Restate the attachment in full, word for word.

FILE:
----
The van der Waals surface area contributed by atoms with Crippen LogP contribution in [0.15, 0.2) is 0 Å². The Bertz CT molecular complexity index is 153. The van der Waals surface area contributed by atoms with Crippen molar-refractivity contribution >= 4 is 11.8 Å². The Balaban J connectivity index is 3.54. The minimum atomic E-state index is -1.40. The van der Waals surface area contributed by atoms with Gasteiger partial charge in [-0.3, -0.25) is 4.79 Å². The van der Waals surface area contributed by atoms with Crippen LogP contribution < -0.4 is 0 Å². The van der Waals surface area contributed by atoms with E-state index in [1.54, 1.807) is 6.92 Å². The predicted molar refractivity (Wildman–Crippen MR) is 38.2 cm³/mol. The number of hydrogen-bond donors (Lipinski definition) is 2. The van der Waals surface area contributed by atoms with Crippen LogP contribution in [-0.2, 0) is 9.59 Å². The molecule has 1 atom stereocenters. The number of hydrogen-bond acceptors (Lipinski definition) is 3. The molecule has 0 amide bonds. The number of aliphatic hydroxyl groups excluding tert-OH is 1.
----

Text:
The van der Waals surface area contributed by atoms with Crippen LogP contribution in [0.15, 0.2) is 0 Å². The Bertz CT molecular complexity index is 153. The van der Waals surface area contributed by atoms with Crippen molar-refractivity contribution >= 4 is 11.8 Å². The Balaban J connectivity index is 3.54. The minimum atomic E-state index is -1.40. The van der Waals surface area contributed by atoms with Gasteiger partial charge in [-0.3, -0.25) is 4.79 Å². The van der Waals surface area contributed by atoms with Crippen LogP contribution < -0.4 is 0 Å². The van der Waals surface area contributed by atoms with E-state index in [1.54, 1.807) is 6.92 Å². The predicted molar refractivity (Wildman–Crippen MR) is 38.2 cm³/mol. The number of hydrogen-bond donors (Lipinski definition) is 2. The van der Waals surface area contributed by atoms with Crippen LogP contribution in [-0.2, 0) is 9.59 Å². The molecule has 1 atom stereocenters. The number of hydrogen-bond acceptors (Lipinski definition) is 3. The molecule has 0 amide bonds. The number of aliphatic hydroxyl groups excluding tert-OH is 1.